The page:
Event ReportsPublished on Apr 26, 2017
Crisis in Middle East result of “failed modernisation”: Historian Prof. Susser

Noting that the last 200 years of modern Middle Eastern history have culminated into the existing crisis throughout the Arab world, famed historian Prof. Asher Susser, identified “failed modernisation” as a result of the interaction between the West and the Middle East as the main reason for the crisis.

Prof. Susser, one of Israel’s’ leading experts on the region and Professor Emeritus of Middle Eastern History at Tel Aviv University, was speaking at Observer Research Foundation in Delhi on the topic of “Rapidly Changing Middle East” on March 29. The presentation was moderated by Britta Petersen, Senior Fellow, ORF.

Prof. Susser, who published a monograph on “The Rise of Hamas and the Crisis of Secularism in the Arab World” delved deep into the history of the Middle East and the various factors that shape its complex polity today. According to him, this failure to successfully modernise has been characterised by three main deficits -- a deficit in political freedom, a deficit in first world education and a deficit in gender equality. The first two are important instruments in evolving an economy and boosting technological innovations -- the Arab World is devoid of both.

Prof. Susser also talked about the high rate of marginalisation of women in education and employment, which means that only half the population contributes towards economic growth. The low level of employment among women leads to bigger families, consequently leading to poor performing economies with rapidly growing population. These deficits lead to the crisis that the Middle East is currently facing. Even without the war in Syria, population pressure will therefore remain high and the region will continue to produce high levels of refugees.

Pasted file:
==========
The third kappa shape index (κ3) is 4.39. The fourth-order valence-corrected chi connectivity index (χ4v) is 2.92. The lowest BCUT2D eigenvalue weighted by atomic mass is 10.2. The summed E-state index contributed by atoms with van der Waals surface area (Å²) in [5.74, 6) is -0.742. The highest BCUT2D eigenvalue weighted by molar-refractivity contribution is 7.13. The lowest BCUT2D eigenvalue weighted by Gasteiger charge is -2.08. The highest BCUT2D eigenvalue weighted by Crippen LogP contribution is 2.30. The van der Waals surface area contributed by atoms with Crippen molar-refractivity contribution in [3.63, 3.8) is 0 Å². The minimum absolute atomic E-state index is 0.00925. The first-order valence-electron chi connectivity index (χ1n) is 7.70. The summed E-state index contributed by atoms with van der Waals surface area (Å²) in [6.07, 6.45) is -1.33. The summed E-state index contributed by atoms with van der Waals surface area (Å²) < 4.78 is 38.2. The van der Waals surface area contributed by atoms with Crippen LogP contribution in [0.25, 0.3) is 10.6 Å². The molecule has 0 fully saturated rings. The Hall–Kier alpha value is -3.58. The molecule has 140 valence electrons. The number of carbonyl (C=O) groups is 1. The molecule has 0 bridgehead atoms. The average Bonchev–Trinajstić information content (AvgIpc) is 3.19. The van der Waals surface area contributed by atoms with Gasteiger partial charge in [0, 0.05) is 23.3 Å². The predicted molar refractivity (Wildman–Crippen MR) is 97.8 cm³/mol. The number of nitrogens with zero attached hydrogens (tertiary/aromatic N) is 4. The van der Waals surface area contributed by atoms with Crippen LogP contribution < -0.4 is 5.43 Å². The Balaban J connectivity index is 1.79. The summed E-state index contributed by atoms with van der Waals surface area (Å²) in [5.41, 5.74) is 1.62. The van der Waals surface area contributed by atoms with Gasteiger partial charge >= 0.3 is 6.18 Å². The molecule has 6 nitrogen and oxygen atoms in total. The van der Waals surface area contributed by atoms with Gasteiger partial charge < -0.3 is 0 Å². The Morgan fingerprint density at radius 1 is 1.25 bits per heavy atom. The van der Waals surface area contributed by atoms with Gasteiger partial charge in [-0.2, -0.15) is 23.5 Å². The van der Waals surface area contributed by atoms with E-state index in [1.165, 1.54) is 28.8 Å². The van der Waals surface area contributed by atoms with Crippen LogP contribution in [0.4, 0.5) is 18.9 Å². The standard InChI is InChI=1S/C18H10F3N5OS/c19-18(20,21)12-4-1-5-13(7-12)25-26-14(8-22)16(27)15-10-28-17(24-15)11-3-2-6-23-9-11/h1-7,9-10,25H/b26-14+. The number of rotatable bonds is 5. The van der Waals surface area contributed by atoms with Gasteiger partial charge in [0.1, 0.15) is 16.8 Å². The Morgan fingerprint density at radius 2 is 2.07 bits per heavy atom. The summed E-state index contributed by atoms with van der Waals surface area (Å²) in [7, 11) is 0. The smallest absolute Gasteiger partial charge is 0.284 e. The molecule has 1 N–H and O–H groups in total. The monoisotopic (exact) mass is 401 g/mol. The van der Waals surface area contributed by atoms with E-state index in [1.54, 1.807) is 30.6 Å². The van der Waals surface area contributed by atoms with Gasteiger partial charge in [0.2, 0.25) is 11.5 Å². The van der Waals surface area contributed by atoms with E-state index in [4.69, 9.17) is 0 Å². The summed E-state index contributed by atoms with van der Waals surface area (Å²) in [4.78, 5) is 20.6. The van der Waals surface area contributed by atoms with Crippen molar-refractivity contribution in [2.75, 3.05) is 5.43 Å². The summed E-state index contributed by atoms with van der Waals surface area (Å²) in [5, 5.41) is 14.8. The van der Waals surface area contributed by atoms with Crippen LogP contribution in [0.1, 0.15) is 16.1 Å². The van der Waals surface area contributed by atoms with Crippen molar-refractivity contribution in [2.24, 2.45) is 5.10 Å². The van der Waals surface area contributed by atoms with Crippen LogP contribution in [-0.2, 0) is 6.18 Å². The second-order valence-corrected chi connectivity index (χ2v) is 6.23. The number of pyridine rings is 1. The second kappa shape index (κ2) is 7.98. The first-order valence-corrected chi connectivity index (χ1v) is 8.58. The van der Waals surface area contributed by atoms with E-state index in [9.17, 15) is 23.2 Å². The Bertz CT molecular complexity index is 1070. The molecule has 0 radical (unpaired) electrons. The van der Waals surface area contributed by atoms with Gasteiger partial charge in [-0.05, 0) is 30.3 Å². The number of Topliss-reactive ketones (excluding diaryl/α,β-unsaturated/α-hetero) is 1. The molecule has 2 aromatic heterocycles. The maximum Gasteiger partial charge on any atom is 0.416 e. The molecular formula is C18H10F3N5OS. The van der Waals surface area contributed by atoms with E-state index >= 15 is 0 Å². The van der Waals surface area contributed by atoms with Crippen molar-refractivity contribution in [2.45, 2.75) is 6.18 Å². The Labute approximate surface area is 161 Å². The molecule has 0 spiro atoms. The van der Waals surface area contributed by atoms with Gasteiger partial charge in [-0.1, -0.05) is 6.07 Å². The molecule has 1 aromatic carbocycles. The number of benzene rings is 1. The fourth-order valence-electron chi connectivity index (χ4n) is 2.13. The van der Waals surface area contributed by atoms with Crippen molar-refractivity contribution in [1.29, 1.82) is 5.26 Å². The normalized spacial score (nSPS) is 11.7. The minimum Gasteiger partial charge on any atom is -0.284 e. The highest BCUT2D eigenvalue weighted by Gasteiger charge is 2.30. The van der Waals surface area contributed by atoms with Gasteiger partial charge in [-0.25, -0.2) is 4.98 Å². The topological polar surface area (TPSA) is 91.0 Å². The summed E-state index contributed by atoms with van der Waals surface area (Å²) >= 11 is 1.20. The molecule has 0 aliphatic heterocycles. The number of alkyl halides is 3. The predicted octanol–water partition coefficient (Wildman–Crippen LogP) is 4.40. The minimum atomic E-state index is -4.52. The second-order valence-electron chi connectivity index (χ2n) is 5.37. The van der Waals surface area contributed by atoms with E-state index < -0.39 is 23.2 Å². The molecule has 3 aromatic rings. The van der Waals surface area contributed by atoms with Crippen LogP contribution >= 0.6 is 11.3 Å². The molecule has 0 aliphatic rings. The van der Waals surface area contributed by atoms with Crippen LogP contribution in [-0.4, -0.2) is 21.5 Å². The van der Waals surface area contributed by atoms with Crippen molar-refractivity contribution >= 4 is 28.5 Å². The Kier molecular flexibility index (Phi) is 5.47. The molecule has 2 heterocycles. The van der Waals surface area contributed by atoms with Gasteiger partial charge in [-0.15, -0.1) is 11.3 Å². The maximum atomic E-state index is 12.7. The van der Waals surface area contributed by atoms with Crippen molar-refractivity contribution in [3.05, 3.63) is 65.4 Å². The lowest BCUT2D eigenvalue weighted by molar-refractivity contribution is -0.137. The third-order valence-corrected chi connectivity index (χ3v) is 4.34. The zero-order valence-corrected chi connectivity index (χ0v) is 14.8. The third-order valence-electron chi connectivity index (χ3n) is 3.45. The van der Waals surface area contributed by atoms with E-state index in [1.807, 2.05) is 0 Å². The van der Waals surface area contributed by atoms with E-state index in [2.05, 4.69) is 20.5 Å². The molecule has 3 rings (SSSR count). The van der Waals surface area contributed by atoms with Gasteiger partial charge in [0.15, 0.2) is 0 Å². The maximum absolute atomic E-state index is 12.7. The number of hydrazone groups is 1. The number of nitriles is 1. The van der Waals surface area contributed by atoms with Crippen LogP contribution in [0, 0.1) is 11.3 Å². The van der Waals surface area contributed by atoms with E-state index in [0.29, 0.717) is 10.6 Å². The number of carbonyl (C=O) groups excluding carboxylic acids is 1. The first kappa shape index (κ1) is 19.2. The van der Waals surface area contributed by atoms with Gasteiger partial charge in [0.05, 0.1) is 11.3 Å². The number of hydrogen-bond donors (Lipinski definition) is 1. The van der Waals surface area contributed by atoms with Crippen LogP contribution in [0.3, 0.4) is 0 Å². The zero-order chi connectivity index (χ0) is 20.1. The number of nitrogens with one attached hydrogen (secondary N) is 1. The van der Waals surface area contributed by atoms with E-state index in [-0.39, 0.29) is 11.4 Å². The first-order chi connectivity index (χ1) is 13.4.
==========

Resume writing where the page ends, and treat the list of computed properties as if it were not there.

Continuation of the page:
Prof. Susser identified the failure of Arabism as one of the reasons of this failure. Giving a short overview of the history of the Middle East, he recalled the years 1950-60, the period after World War II, which led to the independence of Arab states. This was the time when Arab nationalism was at its peak. It was termed Nasserism after the president of Egypt, Gamal Abdel Nasser. Nasserism was based upon three tenets; Arab unity, Arab socialism and a strong alliance with the Soviet Union in the Cold War. The Palestinians saw in Abdel Nasser a “Messiah” who would turn Palestine and the Arabs into strong world powers. Nasserism, in theory, also proposed to create a platform for a secular state that would unite people, based on language and not religion. Hence, it accepted Christians, Muslims and Jews who spoke Arabic as one.

However, Prof. Susser went to explain that soon after the Six-Day-War (between Israel and the Arab states Egypt, Jordan and Syria) in 1967, Arabism turned out as a false Messiah and rendered Nasserism a political failure. It exposed Arabism as a mere facade to promote a tendency of states to presume their independent interests, their individual raisons-d’etats. Two hundred years of secular and eastern reforms, Prof. Susser said, have led the Middle East nowhere.

As a result, many Arabs now believe that the only solution to their crisis is Islamic politics that is “extremely divisive”. The return of Islam as the cohesive dictat has already and will further increase the divide between Sunni and Shia- and absolutely exclude Non- Muslims from the society, according to Prof. Susser. Given this context, the Middle East remains the “Arab world” only in a technical sense; there is now an emergence of the “New Middle East” where powers like Turkey, Iran and Israel are becoming key players of the region, he said.

For Israel, this means it has to deal with Arab weakness rather than Arab strength. According to Prof. Susser, the establishment of Israel in 1948 was a significant event that led to several changes within the region. He expounded upon how this was a weak establishment as Israel’s founding fathers, after having won the War of Independence (1947-49) were “a pessimistic lot”. The war was difficult and the Jews were still recovering from the horrors of World War II and the Holocaust, whilst the Arab states underwent a rapid process of revolution and modernisation.

This was the time when Israel went nuclear. At that time, there was a belief that Israel would not be able to sustain the consequences of this action and thus, power would shift to the Arabs. He pointed out the irony of these beliefs by showing how the contrary has happened. Prof. Susser concluded by stating that although Israel today has to deal with the rise and increasing threat of a power like Iran and a proliferation of non-state actors, but it does not have to deal with Arab strength anymore, only with Arab weakness.

This report was prepared by Saumia Bhatnagar, Research Intern, Observer Research Foundation, Delhi

The views expressed above belong to the author(s). ORF research and analyses now available on Telegram! Click here to access our curated content — blogs, longforms and interviews.